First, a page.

I woke up 3am to catch the service van provided by the Cavite State University. I was really excited because I was on my way to conduct my very first formal seminar.
I’m a volunteer for Love Yourself, Inc. particularly for the Love Yourself Ü that deals with spreading information to the Youth of Universities and Colleges. I help them conduct activities like symposiums, seminars and a simple discussions about HIV/AIDS awareness and self-worth.
Today, it was kind of overwhelming because I didn’t expect that this seminar was going to be extravagant, with Entrance of colors, choir and all. Everything was organized.
My topic for this seminar started with HIV/AIDS’ basic information but then I also gave emphasis to the effects of social stigma in the country and the PLHIV (People Living with HIV). I found the importance of giving emphasis on stigma because that’s one of the problems we deal everyday when we’re talking about HIV/AIDS.
I mentioned that Social Stigma and Discrimination always go together, like partners in crime. They eat people’s good attitude toward the PLHIV, hence, PLHIV isolation to the public. The effect of social stigma evolves until it became part of the natural belief of the people, or the culture. This kind of perception is not healthy for both PLHIV and those living with normal lives because they build differences, and worst misconceptions. One of the example of this social stigma was when I remember my relatives asking me to stay away from the organization because I might get HIV. You see the judgment already between their words. It took me some time to educate my family that I’m safe with the organization, and there’s no way I could get the virus unless if I do something risky and well-exposed to the virus. Because of this scenario, I somehow concluded that Social Stigma might be the cause and effect of both fear and lack of education.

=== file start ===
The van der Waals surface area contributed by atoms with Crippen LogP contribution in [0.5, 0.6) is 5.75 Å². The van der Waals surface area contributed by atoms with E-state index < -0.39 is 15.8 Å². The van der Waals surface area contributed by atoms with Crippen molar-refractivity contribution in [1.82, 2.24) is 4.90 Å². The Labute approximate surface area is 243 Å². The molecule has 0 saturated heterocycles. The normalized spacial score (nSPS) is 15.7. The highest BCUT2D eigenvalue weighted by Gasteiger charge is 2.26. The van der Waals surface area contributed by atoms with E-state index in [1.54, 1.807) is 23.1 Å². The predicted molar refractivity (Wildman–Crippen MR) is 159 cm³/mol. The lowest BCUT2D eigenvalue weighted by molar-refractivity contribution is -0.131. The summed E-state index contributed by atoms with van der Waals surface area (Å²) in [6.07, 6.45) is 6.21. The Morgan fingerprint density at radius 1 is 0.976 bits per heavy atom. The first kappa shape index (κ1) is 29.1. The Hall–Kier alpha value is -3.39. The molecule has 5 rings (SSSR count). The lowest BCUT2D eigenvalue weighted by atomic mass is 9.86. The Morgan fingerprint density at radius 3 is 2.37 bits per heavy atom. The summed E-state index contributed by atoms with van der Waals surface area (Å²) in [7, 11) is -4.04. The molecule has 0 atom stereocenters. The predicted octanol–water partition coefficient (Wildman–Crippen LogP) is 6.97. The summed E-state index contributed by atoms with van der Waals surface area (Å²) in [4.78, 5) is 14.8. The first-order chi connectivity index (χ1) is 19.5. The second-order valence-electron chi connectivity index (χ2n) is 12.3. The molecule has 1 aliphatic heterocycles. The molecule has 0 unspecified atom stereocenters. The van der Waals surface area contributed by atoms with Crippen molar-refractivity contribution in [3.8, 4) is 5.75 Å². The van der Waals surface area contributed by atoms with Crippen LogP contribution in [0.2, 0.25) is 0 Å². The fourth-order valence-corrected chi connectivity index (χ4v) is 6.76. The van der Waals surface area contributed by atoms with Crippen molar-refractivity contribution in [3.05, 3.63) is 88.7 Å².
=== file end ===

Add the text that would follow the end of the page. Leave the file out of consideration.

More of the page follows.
PLHIV who already accepted their status were no longer afraid of HIV and AIDS. They knew they could control it. But the balls and chain why they do not disclose the status to their love ones and or even their closest friends and the community is the stigma itself. This is the fear of judgment and isolation.
I taught the students that we have lots of options to kill the stigma in the community, but it won’t be helpful if we just know the facts and do not practice it. The key to kill social stigma and discrimination is to start the behavior change within them. This mean changing how they look at lives and people. Behavior change also means educating themselves with information that will equip them to deal with different problems. Perhaps not just HIV/AIDS but the different aspects of life that require self-empowerment.
I ended my talk with the phrase we always tell the people: “It’s not who you are, but it’s what you do that put you at risk!” The meat of this message is that you cannot judge people by their preference, status or even gender. What exposes the people to HIV is their risky behaviors that need to be changed. And the power we can give them is the information that would change their life and the way they see life.
I would like to thank everyone from the Cavite State University – Indang, Cavite for the warm welcome, awesome food and friendly faces. Thanks for entrusting us the stage and use it spread the information about HIV/AIDS.